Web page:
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Australia shares ease as material, financial stocks sag; NZ down

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[BENGALURU] Australian shares fell for a third straight session on Thursday, as the basic materials sector saw a steep fall on softer metal prices and as financials lost ground on technical selling.

The S&P/ASX 200 index fell 31.44 points, or 0.5 per cent, to 5,861.7 by 0257 GMT. The benchmark dropped 0.98 per cent on Wednesday.

The results of the US Federal Reserve's policy meeting, where they kept rates unchanged, also hurt the market as the dollar strengthened, knocking the Aussie lower.

The Fed held fire on interest rates and downplayed weak first-quarter economic growth and emphasised the strength of the labour market, in a sign it could tighten monetary policy as early as June.

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Meanwhile, Australia's March trade surplus of A$3.1 billion (S$3.21 billion) failed to meet economists' expectations for a A$3.4 million surplus in a Reuters poll.

The decline in the index was led by the basic materials sector which fell as miners declined on weaker prices of base metals and iron ore, while gold stocks lost on an overnight decline in gold.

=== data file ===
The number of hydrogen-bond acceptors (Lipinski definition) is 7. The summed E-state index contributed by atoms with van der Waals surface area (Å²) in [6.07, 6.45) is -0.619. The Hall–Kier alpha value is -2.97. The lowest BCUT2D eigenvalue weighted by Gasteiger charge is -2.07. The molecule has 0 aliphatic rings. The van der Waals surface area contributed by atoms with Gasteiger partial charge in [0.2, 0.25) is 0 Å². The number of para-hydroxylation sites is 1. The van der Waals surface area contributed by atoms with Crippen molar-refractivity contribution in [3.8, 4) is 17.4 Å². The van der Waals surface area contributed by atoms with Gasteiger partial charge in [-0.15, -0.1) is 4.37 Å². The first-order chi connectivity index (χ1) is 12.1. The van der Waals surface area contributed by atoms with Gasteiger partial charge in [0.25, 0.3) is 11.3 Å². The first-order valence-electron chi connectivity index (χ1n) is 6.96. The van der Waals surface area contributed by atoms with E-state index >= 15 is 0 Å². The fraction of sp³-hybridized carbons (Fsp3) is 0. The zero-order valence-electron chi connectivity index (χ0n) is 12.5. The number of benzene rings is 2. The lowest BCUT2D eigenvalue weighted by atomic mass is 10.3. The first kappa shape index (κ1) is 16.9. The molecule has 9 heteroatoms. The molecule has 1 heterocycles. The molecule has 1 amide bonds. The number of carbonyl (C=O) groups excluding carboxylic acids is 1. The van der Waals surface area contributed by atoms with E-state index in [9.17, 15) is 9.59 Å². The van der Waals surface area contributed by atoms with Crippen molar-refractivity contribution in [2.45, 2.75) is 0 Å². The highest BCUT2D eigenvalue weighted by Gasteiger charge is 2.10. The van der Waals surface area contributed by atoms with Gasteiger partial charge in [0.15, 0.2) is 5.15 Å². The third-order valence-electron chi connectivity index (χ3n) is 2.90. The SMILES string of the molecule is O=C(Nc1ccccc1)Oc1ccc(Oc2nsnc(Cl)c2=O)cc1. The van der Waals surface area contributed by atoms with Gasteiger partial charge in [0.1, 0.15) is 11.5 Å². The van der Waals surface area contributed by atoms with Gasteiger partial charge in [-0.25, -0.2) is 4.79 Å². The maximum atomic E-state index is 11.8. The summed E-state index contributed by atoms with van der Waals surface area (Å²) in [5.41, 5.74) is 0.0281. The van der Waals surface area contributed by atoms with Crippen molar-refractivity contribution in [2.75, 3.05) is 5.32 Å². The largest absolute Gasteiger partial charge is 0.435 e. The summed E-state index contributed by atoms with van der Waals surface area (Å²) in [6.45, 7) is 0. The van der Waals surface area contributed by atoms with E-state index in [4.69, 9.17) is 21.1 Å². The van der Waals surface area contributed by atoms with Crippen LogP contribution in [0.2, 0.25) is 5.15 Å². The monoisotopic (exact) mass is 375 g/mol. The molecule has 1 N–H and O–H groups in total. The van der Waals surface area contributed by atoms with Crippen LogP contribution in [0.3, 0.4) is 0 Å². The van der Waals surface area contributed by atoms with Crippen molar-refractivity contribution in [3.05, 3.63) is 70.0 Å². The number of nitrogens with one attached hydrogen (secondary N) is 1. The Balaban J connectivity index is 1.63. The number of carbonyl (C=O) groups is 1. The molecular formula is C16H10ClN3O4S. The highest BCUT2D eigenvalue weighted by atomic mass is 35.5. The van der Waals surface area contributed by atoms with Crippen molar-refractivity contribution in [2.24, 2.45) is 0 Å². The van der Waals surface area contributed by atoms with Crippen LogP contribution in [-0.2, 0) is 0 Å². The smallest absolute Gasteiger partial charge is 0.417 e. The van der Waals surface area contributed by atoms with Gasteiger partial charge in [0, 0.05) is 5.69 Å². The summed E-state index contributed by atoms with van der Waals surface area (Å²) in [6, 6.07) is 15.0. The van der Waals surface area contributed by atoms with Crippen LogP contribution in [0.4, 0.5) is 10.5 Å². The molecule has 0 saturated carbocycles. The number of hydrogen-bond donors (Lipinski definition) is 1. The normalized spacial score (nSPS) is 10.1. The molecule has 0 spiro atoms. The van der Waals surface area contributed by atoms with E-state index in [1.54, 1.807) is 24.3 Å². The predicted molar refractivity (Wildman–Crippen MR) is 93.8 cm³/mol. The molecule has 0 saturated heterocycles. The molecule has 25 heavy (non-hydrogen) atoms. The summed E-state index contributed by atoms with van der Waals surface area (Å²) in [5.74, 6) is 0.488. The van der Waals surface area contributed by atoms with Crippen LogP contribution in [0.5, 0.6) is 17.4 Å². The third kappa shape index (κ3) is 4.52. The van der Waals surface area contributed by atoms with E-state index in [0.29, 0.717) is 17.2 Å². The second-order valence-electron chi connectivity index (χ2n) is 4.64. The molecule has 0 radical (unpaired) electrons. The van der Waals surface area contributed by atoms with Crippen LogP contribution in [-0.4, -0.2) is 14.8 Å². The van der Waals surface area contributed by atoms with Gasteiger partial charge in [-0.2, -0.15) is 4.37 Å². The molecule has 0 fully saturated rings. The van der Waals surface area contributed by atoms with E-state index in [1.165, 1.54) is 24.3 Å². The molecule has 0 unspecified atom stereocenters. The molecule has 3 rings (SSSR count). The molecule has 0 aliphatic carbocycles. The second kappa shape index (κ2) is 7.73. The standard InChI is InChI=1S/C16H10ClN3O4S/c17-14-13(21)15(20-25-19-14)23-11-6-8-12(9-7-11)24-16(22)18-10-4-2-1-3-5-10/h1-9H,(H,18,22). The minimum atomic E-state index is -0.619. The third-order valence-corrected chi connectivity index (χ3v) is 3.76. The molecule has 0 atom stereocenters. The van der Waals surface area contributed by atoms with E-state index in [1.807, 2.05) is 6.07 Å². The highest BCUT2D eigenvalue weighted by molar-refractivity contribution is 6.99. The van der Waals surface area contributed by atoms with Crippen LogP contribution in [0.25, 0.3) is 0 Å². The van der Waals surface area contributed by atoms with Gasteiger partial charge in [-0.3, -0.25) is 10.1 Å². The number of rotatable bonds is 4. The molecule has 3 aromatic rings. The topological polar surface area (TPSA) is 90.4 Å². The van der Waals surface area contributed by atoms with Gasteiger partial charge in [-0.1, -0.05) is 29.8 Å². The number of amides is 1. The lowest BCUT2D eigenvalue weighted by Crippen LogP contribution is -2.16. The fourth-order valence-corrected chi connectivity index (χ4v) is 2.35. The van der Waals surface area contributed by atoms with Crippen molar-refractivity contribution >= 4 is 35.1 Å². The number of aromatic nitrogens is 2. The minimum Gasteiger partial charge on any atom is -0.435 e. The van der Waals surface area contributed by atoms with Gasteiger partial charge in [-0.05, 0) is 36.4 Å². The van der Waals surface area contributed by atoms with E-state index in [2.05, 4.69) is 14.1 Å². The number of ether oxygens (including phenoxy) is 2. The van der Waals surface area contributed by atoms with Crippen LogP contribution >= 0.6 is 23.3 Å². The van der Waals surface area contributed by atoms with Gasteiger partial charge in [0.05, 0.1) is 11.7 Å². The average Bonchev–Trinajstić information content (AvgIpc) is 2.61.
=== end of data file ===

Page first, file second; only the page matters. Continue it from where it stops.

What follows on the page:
Rio Tinto, BHP Billiton and Fortescue Metals fell between 0.1 per cent and 4.2 per cent, while Newcrest Mining and Evolution Mining shed 2.1 per cent and 2.3 per cent, respectively.

The materials index was down as much as 1.7 per cent in its eighth straight session of losses, hitting its lowest in nearly six months.

The financials index was down 0.7 per cent as three of the 'Big Four' banks lost between 1.1 per cent and 2 per cent.

National Australia Bank was up 0.4 per cent, snapping two losing days, after it reported a 2.3 per cent rise in first-half cash profit, beating expectations.

In the financial sector, "more of what we're seeing is index selling. Financials constitute almost half of the index," said Michael McCarthy, chief market strategist at CMC Markets.

"We're seeing a number of technically buy/selling programmes hitting the market, and because of their index weighting, that's turning into direct pressure on financial stocks."

Telecom stocks also fell with Telstra down 1.1 per cent, and Vocus Group, which slumped nearly 30 per cent on the previous session, lower at one per cent.

New Zealand's benchmark S&P/NZX 50 index was 0.4 per cent, or 30.27 points, lower at 7,375.57, as the financial sector extended losses with New Zealand shares of Westpac Banking and Australia and New Zealand shares losing well over one per cent.

The energy sector was also lower with Z Energy down as much as 1.7 per cent, its biggest intraday percentage fall in two weeks.